4. Teach your children the four great pillars of civilized dealings with others: "please," "thank you," "I'm sorry," and "I give my word." Using these habitually in speech is a basis for respecting the rights of others.

  5. Teach your children the meaning of the word "integrity." Integrity means unity of intention, word, and action--that is, we mean what we say, we say what we mean, and we keep our word. We always tell the truth and we keep our promises.

  6. Realize that "no" is also a loving word, and your children must hear it from time to time in order to acquire self-control. Children who never experience loving parental denial cannot form the concept of self-denial--and this can later lead to disaster.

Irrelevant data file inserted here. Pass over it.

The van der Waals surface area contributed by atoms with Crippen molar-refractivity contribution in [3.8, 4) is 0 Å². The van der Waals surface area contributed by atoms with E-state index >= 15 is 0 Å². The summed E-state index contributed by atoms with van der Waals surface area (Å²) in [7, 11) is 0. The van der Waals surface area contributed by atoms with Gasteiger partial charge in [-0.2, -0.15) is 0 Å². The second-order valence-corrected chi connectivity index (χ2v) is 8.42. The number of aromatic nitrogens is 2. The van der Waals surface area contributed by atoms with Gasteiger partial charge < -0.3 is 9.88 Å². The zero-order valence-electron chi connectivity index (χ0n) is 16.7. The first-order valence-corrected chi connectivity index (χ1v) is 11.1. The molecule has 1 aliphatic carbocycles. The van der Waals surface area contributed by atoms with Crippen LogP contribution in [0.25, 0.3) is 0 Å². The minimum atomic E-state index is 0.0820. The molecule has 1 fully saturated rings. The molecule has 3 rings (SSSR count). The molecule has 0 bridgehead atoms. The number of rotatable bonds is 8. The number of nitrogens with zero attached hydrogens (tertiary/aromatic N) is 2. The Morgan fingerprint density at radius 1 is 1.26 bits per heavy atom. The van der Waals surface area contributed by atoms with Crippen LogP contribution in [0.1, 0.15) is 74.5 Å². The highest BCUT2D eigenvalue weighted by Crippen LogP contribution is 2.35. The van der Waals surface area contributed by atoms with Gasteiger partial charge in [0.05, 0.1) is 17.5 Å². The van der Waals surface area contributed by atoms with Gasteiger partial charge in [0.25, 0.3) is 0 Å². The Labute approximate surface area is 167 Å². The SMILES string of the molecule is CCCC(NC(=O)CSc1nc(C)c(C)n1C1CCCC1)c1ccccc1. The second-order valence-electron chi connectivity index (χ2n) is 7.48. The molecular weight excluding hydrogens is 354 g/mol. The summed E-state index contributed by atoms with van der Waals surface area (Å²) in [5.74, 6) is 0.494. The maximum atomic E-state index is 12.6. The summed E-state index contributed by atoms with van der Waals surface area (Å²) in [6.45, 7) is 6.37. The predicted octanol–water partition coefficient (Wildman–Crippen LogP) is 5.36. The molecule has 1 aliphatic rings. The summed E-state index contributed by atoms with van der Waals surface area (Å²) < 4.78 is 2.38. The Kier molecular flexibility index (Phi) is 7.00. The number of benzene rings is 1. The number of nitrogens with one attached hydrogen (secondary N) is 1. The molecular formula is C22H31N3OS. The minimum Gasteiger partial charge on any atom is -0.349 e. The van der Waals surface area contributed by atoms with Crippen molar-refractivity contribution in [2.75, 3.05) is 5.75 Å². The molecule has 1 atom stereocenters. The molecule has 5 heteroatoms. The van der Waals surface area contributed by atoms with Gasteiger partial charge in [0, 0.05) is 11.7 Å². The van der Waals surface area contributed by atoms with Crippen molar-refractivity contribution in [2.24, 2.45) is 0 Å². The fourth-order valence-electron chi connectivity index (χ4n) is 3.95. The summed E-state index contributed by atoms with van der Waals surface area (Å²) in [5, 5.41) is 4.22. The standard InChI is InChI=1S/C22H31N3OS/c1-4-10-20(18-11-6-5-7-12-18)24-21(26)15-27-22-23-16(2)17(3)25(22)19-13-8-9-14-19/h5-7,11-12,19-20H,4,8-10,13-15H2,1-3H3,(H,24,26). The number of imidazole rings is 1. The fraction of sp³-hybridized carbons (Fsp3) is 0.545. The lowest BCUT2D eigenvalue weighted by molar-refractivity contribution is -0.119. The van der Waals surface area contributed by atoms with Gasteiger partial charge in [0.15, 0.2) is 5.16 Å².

7. Make your children wait for something they want, and if possible make them earn it. Waiting and earning are part of responsible adult life, which is what you are after. Let the children learn the difference between wants and needs. Let them see that "everybody else has one" and "everybody else is doing it" are, at best, lame reasons for any course of action. Sound judgment and conscience are guides for life, and these should never give way to thoughtless conformity.

  8. Raise your children to be producers, not consumers. Let them put their powers up against problems to solve them, and thus grow into healthy self-confidence. Lead them to take schoolwork and home chores seriously so they will learn the meaning of responsible service. We humans are born to serve, not to shop. Children do not grow up when they can take care of themselves; they really grow up when they can take care of others--and want to.

  9. Practice "affectionate assertiveness" in disciplining your children. Correct the fault, not the person; hate the sin, love the sinner. Show your children you love them too much to let them grow up with their faults uncorrected.